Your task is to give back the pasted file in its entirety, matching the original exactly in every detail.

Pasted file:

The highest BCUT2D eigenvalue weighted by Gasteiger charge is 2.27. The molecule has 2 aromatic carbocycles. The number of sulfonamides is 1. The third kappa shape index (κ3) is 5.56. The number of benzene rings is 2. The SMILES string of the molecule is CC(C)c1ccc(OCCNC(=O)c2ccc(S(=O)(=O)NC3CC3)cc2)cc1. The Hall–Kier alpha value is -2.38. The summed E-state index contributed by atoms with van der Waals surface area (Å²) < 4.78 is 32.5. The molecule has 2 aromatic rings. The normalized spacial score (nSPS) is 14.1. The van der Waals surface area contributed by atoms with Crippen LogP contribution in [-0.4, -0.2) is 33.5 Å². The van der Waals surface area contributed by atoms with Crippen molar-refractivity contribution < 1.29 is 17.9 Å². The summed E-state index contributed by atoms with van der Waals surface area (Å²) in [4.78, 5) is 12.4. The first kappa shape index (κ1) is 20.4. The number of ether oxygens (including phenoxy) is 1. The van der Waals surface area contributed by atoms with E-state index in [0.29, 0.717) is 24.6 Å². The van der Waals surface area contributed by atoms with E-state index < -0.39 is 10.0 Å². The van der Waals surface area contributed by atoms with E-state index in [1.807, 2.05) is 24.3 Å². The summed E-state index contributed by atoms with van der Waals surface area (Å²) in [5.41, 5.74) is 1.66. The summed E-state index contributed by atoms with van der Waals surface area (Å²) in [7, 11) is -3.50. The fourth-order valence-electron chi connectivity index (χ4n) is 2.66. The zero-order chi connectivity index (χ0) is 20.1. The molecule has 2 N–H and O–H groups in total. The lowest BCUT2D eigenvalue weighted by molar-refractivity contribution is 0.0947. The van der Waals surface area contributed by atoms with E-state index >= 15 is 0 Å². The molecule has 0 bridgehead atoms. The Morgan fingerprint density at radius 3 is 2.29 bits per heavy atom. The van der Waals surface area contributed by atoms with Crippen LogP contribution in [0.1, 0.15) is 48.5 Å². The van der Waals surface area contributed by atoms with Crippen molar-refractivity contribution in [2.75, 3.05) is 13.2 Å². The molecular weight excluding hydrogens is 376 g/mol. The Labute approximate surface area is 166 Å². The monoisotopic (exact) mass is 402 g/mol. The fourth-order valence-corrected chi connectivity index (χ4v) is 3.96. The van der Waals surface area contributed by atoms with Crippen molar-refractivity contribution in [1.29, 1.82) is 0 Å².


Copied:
The highest BCUT2D eigenvalue weighted by Gasteiger charge is 2.27. The molecule has 2 aromatic carbocycles. The number of sulfonamides is 1. The third kappa shape index (κ3) is 5.56. The number of benzene rings is 2. The SMILES string of the molecule is CC(C)c1ccc(OCCNC(=O)c2ccc(S(=O)(=O)NC3CC3)cc2)cc1. The Hall–Kier alpha value is -2.38. The summed E-state index contributed by atoms with van der Waals surface area (Å²) < 4.78 is 32.5. The molecule has 2 aromatic rings. The normalized spacial score (nSPS) is 14.1. The van der Waals surface area contributed by atoms with Crippen LogP contribution in [-0.4, -0.2) is 33.5 Å². The van der Waals surface area contributed by atoms with Crippen molar-refractivity contribution < 1.29 is 17.9 Å². The summed E-state index contributed by atoms with van der Waals surface area (Å²) in [4.78, 5) is 12.4. The first kappa shape index (κ1) is 20.4. The number of ether oxygens (including phenoxy) is 1. The van der Waals surface area contributed by atoms with E-state index in [0.29, 0.717) is 24.6 Å². The van der Waals surface area contributed by atoms with E-state index < -0.39 is 10.0 Å². The van der Waals surface area contributed by atoms with E-state index in [1.807, 2.05) is 24.3 Å². The summed E-state index contributed by atoms with van der Waals surface area (Å²) in [5.41, 5.74) is 1.66. The summed E-state index contributed by atoms with van der Waals surface area (Å²) in [7, 11) is -3.50. The fourth-order valence-electron chi connectivity index (χ4n) is 2.66. The zero-order chi connectivity index (χ0) is 20.1. The molecule has 2 N–H and O–H groups in total. The lowest BCUT2D eigenvalue weighted by molar-refractivity contribution is 0.0947. The van der Waals surface area contributed by atoms with E-state index >= 15 is 0 Å². The molecule has 0 bridgehead atoms. The Morgan fingerprint density at radius 3 is 2.29 bits per heavy atom. The van der Waals surface area contributed by atoms with Crippen LogP contribution in [0.1, 0.15) is 48.5 Å². The van der Waals surface area contributed by atoms with Crippen molar-refractivity contribution in [2.75, 3.05) is 13.2 Å². The molecular weight excluding hydrogens is 376 g/mol. The Labute approximate surface area is 166 Å². The monoisotopic (exact) mass is 402 g/mol. The fourth-order valence-corrected chi connectivity index (χ4v) is 3.96. The van der Waals surface area contributed by atoms with Crippen molar-refractivity contribution in [1.29, 1.82) is 0 Å².